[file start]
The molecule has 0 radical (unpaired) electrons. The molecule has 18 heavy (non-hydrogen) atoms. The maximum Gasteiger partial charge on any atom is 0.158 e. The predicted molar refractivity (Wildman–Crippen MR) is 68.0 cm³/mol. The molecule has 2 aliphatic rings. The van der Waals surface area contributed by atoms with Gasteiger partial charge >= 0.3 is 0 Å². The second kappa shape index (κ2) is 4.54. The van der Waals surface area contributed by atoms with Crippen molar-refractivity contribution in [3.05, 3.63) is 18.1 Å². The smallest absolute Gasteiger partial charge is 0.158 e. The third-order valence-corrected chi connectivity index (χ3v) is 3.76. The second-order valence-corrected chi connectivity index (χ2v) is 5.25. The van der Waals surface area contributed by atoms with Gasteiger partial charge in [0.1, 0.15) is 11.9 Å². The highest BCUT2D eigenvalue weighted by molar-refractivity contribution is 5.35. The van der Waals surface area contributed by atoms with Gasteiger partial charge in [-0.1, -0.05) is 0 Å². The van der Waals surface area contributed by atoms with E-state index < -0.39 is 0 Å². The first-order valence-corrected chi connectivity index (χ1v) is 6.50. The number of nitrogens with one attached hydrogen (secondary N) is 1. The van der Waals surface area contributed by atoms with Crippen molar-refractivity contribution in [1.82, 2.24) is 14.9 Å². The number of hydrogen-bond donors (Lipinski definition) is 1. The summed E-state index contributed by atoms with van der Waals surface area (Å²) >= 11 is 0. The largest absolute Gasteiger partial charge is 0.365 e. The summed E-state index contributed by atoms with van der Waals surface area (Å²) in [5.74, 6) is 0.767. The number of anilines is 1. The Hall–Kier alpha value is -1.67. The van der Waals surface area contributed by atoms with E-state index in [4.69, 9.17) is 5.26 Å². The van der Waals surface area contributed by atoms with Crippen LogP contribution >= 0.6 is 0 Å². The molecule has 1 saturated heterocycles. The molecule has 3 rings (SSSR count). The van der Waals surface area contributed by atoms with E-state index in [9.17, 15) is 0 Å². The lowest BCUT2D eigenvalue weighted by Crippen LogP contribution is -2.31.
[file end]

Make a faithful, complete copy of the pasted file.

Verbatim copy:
The molecule has 0 radical (unpaired) electrons. The molecule has 18 heavy (non-hydrogen) atoms. The maximum Gasteiger partial charge on any atom is 0.158 e. The predicted molar refractivity (Wildman–Crippen MR) is 68.0 cm³/mol. The molecule has 2 aliphatic rings. The van der Waals surface area contributed by atoms with Gasteiger partial charge >= 0.3 is 0 Å². The second kappa shape index (κ2) is 4.54. The van der Waals surface area contributed by atoms with Crippen molar-refractivity contribution in [3.05, 3.63) is 18.1 Å². The smallest absolute Gasteiger partial charge is 0.158 e. The third-order valence-corrected chi connectivity index (χ3v) is 3.76. The second-order valence-corrected chi connectivity index (χ2v) is 5.25. The van der Waals surface area contributed by atoms with Gasteiger partial charge in [0.1, 0.15) is 11.9 Å². The highest BCUT2D eigenvalue weighted by molar-refractivity contribution is 5.35. The van der Waals surface area contributed by atoms with Gasteiger partial charge in [-0.1, -0.05) is 0 Å². The van der Waals surface area contributed by atoms with E-state index < -0.39 is 0 Å². The first-order valence-corrected chi connectivity index (χ1v) is 6.50. The number of nitrogens with one attached hydrogen (secondary N) is 1. The van der Waals surface area contributed by atoms with Crippen molar-refractivity contribution in [1.82, 2.24) is 14.9 Å². The number of hydrogen-bond donors (Lipinski definition) is 1. The summed E-state index contributed by atoms with van der Waals surface area (Å²) >= 11 is 0. The largest absolute Gasteiger partial charge is 0.365 e. The summed E-state index contributed by atoms with van der Waals surface area (Å²) in [5.74, 6) is 0.767. The number of anilines is 1. The Hall–Kier alpha value is -1.67. The van der Waals surface area contributed by atoms with E-state index in [4.69, 9.17) is 5.26 Å². The van der Waals surface area contributed by atoms with Crippen LogP contribution >= 0.6 is 0 Å². The molecule has 1 saturated heterocycles. The molecule has 3 rings (SSSR count). The van der Waals surface area contributed by atoms with E-state index in [9.17, 15) is 0 Å². The lowest BCUT2D eigenvalue weighted by Crippen LogP contribution is -2.31.